It’s been nearly two decades since the National Institutes of Health’s Human Genome Project completed the initial high-quality sequencing of the entire human genome (Nurk et al. 2022). The audacious goal of sequencing and characterizing all human genetic information spanned public and private sectors and crossed national boundaries. As the first 20 years of the genomic revolution come to a close, we are taking a step back to ask “how far have we come?” And “where is genomic innovation taking us?”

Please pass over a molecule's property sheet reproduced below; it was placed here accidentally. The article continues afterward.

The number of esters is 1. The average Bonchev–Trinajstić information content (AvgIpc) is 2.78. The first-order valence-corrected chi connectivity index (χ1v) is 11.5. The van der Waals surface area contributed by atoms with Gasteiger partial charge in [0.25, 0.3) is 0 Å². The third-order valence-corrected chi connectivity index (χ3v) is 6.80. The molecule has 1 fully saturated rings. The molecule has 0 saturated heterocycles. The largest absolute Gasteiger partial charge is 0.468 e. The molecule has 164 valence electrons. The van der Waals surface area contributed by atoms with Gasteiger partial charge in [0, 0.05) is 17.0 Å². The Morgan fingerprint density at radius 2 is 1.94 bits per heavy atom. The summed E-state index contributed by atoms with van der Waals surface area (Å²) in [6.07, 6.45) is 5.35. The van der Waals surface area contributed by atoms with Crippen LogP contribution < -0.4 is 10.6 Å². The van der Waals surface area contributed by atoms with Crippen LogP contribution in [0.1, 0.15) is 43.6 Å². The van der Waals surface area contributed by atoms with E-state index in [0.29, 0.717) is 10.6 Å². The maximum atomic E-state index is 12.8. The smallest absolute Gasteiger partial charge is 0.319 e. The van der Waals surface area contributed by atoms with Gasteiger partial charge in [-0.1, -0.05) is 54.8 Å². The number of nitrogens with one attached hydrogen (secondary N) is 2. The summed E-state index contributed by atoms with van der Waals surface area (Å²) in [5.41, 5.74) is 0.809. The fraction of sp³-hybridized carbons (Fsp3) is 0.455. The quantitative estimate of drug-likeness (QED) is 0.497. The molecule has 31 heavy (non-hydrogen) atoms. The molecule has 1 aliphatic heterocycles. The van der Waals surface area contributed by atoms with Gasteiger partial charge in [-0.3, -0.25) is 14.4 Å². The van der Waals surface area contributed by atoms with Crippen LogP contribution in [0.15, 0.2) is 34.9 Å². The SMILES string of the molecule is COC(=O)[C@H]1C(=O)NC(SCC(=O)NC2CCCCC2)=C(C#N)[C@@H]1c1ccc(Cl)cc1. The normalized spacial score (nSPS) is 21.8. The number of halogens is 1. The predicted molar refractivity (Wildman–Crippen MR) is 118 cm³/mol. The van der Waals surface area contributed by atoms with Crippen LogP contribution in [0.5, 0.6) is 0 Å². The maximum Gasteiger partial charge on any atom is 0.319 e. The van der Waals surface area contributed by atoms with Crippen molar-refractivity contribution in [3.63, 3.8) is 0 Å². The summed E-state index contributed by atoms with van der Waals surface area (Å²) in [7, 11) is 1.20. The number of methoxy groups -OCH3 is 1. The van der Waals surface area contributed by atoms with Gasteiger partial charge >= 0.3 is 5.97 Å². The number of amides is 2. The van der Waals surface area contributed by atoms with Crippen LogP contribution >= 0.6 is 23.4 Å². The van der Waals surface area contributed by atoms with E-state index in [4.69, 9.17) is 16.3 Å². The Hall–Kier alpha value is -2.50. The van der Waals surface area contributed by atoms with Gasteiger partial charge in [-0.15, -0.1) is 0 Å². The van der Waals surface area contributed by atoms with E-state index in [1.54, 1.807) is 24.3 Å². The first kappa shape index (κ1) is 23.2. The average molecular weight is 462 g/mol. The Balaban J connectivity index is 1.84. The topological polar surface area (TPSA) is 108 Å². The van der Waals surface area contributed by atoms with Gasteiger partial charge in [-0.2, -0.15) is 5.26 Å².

Countless new initiatives and partnerships have been built to secure and deliver on the promise of genomic data. Excitingly, a number of impressive clinical successes have emerged from these efforts. As expected, genomic innovation reached cancer patients first. Though an oversimplification, cancer is considered a genomic disease. At Memorial Sloan Kettering Cancer Center, physicians and scientists have assembled their gold standard MSK-IMPACT test for tumor-associated genomic alterations (Cheng et al. 2015). Using IMPACT, physicians can identify critical genetic alterations and identify drugs with the potential to target these specific changes in cancer patients. Thousands of patients have participated in IMPACT-driven cancer care. Importantly, the data from these patients, including outcomes, have been shared publicly via the cBioportal, AACR-GENIE, and OncoKB platforms, which is helping to drive research activities. This achievement was merely a dream in the pre-genomic era.